We just got back from a quick 5-day trip to Lima, Peru where we stayed at the Sheraton Lima, one of the few large and notable hotels in the historic center. Since the hotel offers a free shuttle to the Larcomar shopping centre in Miraflores, we were able to split our time between the busy historic center and the more relaxed coastal neighborhood of Miraflores.
P.S. Locating an accurate address on Google Maps in Lima is challenging compared to other countries – so be careful! Just want to give you a head-up before you copy + paste an address from Happy Cow Lima – the Happy Cow map isn’t accurate.
In the last year we visited four great Latin American cities – Bogota, Buenos Aires, Mexico City and Lima, and while there are certain similarities between them all, Lima was also somewhat reminiscent of Manila and other parts of South East Asia.
I would recommend visiting Lima if you get the opportunity, but probably as a stopover en route to somewhere further south in Latin America or on your way to the ever popular Machu Picchu. The city has a lot to offer and is easy to see in a short amount of time, from the laid-back Miraflores and Barranco on the coast to the historic colonial architecture in the bustling center, you won’t be disappointed if you stop off in Lima for a quick trip. Additionally, the Spanish spoken in Lima was some of the clearest we’ve encountered and the people were some of the most courteous and patient with our limited grasp of the Spanish language.
And as for the inevitable question, no we didn’t go to Machu Picchu…we figured that just leaves us something to go back to Peru for! (but not before see more of Colombia first!)
All photos in the post are taken by iPhone. I didn’t bring my favorite camera for this trip! x Rika
Peru has one of the largest Asian populations per capita in Latin America and this Asian presence is reflected in their cuisine. There are a lot of dishes with the slightest Asian influence or inspiration (see ‘Lomo Saltado’) as well as what the locals calls ‘Chifas’ on nearly every corner. A Chifa is the local version of a Chinese restaurant and short for the Chinese 吃飯 (Chi Fan), which means eat rice or eat a meal. Expect to find a spring roll filled with local Peruvian produce, or that aforementioned ‘Lomo Saltado’ – a stir-fry of Andean ingredients, most notably fried potatoes, diced tomatoes, red onion and in a vegan version either soy/gluten or mushrooms (‘hongos saltados’) in soy sauce.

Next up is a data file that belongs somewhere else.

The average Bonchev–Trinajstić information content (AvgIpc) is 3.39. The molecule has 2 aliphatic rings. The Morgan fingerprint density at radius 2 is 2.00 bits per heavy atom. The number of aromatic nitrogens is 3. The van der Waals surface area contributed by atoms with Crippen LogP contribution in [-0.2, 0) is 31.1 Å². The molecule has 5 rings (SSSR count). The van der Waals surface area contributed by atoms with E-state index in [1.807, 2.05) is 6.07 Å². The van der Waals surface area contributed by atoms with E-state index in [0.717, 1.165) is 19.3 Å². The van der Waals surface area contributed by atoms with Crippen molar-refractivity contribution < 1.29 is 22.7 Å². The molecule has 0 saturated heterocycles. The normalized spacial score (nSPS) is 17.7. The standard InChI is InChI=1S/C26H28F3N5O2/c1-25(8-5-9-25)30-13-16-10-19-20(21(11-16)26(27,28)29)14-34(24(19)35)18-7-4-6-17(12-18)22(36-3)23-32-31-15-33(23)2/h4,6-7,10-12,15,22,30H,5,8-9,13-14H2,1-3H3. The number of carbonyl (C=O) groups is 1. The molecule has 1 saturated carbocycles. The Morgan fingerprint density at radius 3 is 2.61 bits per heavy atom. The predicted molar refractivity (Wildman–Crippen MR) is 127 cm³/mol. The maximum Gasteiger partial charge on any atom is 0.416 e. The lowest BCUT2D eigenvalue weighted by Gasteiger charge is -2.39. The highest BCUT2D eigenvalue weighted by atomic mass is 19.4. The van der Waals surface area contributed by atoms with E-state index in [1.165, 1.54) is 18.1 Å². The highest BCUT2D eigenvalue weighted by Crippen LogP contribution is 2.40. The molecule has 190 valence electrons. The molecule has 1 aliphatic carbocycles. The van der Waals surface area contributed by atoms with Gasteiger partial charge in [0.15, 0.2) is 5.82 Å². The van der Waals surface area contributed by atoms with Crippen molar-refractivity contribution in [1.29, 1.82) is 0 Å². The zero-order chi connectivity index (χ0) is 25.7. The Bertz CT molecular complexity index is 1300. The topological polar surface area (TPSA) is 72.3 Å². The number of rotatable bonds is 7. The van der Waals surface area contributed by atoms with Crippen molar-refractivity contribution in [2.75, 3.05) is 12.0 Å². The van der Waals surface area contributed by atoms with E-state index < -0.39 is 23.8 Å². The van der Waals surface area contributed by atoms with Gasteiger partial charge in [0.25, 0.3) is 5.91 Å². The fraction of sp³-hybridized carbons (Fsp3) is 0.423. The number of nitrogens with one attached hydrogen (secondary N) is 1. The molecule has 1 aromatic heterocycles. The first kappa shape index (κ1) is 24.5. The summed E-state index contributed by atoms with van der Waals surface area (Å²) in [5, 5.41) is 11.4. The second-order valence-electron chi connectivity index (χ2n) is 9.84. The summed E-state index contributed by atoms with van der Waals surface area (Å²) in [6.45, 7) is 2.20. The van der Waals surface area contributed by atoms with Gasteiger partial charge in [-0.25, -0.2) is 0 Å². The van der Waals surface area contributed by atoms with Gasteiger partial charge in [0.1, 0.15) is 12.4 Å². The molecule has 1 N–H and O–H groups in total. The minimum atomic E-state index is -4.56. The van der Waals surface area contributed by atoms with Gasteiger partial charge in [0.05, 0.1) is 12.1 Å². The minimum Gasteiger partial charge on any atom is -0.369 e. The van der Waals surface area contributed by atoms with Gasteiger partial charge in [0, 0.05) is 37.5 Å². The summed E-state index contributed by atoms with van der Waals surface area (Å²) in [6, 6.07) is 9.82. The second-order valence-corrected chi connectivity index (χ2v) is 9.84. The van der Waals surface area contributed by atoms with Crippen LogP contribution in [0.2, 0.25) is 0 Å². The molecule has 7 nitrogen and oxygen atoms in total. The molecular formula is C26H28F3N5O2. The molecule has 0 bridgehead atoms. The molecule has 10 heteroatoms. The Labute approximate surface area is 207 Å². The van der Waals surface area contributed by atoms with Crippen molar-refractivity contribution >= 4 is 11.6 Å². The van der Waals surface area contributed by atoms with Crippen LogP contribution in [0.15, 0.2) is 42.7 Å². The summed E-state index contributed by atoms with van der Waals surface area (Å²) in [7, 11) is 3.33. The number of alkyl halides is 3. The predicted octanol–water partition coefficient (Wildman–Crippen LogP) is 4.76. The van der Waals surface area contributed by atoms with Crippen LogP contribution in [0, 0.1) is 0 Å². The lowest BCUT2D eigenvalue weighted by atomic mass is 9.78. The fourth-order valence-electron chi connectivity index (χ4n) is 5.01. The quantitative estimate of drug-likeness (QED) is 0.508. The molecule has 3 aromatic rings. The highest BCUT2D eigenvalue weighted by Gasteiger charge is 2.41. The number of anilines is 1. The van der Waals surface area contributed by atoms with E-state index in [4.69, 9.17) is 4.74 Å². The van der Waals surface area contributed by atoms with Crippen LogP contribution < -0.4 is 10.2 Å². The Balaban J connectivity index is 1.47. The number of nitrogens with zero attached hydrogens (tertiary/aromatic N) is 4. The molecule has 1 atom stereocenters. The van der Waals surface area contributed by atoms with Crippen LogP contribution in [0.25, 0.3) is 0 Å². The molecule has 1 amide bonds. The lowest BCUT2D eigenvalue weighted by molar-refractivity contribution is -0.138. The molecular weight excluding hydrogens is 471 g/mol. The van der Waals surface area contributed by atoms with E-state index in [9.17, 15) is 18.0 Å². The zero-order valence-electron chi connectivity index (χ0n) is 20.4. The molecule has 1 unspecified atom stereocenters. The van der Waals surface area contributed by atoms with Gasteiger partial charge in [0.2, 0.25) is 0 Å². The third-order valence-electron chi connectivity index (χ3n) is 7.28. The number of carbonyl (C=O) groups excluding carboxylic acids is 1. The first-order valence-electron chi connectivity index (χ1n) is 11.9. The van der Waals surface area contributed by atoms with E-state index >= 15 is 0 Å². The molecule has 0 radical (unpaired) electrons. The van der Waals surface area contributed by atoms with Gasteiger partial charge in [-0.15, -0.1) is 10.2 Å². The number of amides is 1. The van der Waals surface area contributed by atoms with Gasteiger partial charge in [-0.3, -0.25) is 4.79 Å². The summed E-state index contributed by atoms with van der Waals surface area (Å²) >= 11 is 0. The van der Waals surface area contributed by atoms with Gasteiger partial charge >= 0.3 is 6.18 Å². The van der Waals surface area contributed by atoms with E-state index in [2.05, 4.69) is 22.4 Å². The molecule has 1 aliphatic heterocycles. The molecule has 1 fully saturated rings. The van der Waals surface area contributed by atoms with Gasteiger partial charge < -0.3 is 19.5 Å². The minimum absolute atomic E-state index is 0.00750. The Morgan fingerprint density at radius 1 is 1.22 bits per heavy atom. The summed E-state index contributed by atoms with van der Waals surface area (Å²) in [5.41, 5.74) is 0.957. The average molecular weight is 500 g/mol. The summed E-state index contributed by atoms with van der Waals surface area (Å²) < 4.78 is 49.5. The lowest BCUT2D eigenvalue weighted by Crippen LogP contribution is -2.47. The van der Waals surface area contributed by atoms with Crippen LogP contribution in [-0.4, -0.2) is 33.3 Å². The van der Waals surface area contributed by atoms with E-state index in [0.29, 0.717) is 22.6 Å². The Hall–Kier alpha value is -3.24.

Flying to Lima
We flew from EWR (Newark, NJ) to LIM (Lima, Peru) via United. We had some interesting VGML meals. For Lunch/Dinner, we had a vegan Indian meal: Lauki Chana with cumin rice and vegetable jalfrezi. I’m not a huge fan of Indian airline meals, but this one was pretty tasty so far. In addition to the meal, we had a super sweet (and gross) vegan chocolate chip cookie and a very bland quinoa salad with black beans. I like that they added ingredients label on every item. The dressing wasn’t vegan. For snack, we had a vegan chickpea curry wrap, which was very tasty. Airlines should be doing vegan wraps more often!
Besides all these airline meals, we brought tons of vegan snacks with us such as Beanfields chips, Go Max candy bars, peanut butter-filled pretzels and Dr. McDougall’s Right Foods Vegan Hot & Sour Ramen cup:
Hotel: Sheraton Lima
We stayed at the Sheraton Lima in the historic center. The hotel is located next to the Real Plaza Mall with a supermarket where you can pick up snacks and drinks. Since the hotel offers a free shuttle to the Larcomar mall in Miraflores, we were able to split our time between the busy historic center and the more relaxed coastal neighborhood of Miraflores. The Sheraton Lima has a bar and serves complimentary breakfast – mostly raw fruits, juices, soya milk and other beverages.
Sheraton Lima: Our hotel room includes a small private balcony where you can take in city views.
Sheraton Lima: Classic room with a king bed (344 sq ft / 32 m²), includes 32-inch flat screen LCD TV, mini Bar and paid Wi-Fi (we received free Wi-Fi as a Starwood Preferred Guest, SPG Gold member).
Sheraton Lima: Hallways and hotel rooms
Sheraton Lima: Front lobby area across Palacio de Justicia (The Palace of Justice), the seat of the Supreme Court of Peru.
El AlmaZen (Miraflores)
We learned about this vegetarian restaurant El AlmaZen through other vegan blogs, i.e., quarrygirl and I wanted to try something Peruvian and vegan! It was a bit difficult finding the restaurant on Google Maps – the address on HappyCow wasn’t correct due to their Google Maps, just type it manually on Google Maps: Calle General Recavarren 298, Miraflores, Lima 18, Peru. In addition, they don’t have a website nor a public Facebook page – lacking a menu and their hours. To be honest, locating an accurate address on Google Maps in Lima is challenging compared to other countries – so be careful! If you are unable to locate that correctly, ask a local (a taxi driver is pretty good at directions as long as you speak Spanish) or a hotel staff if needed.